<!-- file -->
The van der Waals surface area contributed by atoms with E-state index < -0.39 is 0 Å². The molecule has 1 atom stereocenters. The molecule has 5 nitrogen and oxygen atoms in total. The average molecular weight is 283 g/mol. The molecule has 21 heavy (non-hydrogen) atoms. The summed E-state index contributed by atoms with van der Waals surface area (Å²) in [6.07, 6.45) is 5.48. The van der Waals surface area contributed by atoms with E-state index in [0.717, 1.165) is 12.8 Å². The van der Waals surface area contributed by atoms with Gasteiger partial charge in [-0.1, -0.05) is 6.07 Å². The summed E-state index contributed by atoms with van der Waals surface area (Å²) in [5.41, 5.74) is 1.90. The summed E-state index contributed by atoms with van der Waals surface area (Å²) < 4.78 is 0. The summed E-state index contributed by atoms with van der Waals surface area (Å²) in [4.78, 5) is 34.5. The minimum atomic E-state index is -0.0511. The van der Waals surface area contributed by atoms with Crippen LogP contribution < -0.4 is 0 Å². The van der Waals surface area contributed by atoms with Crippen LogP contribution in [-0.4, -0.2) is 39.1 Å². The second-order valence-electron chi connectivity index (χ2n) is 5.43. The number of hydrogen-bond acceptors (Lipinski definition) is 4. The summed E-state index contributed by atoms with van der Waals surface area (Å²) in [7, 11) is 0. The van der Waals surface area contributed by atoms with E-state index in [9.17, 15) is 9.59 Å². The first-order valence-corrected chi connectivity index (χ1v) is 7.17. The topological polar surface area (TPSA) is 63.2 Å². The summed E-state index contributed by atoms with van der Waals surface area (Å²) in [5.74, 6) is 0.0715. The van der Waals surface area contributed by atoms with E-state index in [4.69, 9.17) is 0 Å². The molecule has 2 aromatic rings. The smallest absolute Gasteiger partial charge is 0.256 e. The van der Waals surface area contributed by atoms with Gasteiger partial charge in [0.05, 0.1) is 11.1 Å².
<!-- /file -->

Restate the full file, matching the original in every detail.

The van der Waals surface area contributed by atoms with E-state index < -0.39 is 0 Å². The molecule has 1 atom stereocenters. The molecule has 5 nitrogen and oxygen atoms in total. The average molecular weight is 283 g/mol. The molecule has 21 heavy (non-hydrogen) atoms. The summed E-state index contributed by atoms with van der Waals surface area (Å²) in [6.07, 6.45) is 5.48. The van der Waals surface area contributed by atoms with E-state index in [0.717, 1.165) is 12.8 Å². The van der Waals surface area contributed by atoms with Gasteiger partial charge in [-0.1, -0.05) is 6.07 Å². The summed E-state index contributed by atoms with van der Waals surface area (Å²) in [5.41, 5.74) is 1.90. The summed E-state index contributed by atoms with van der Waals surface area (Å²) < 4.78 is 0. The summed E-state index contributed by atoms with van der Waals surface area (Å²) in [4.78, 5) is 34.5. The minimum atomic E-state index is -0.0511. The van der Waals surface area contributed by atoms with Crippen LogP contribution < -0.4 is 0 Å². The van der Waals surface area contributed by atoms with Crippen LogP contribution in [-0.4, -0.2) is 39.1 Å². The second-order valence-electron chi connectivity index (χ2n) is 5.43. The number of hydrogen-bond acceptors (Lipinski definition) is 4. The summed E-state index contributed by atoms with van der Waals surface area (Å²) in [7, 11) is 0. The van der Waals surface area contributed by atoms with E-state index in [9.17, 15) is 9.59 Å². The first-order valence-corrected chi connectivity index (χ1v) is 7.17. The topological polar surface area (TPSA) is 63.2 Å². The summed E-state index contributed by atoms with van der Waals surface area (Å²) in [5.74, 6) is 0.0715. The van der Waals surface area contributed by atoms with E-state index in [4.69, 9.17) is 0 Å². The molecule has 2 aromatic rings. The smallest absolute Gasteiger partial charge is 0.256 e. The van der Waals surface area contributed by atoms with Gasteiger partial charge in [0.05, 0.1) is 11.1 Å².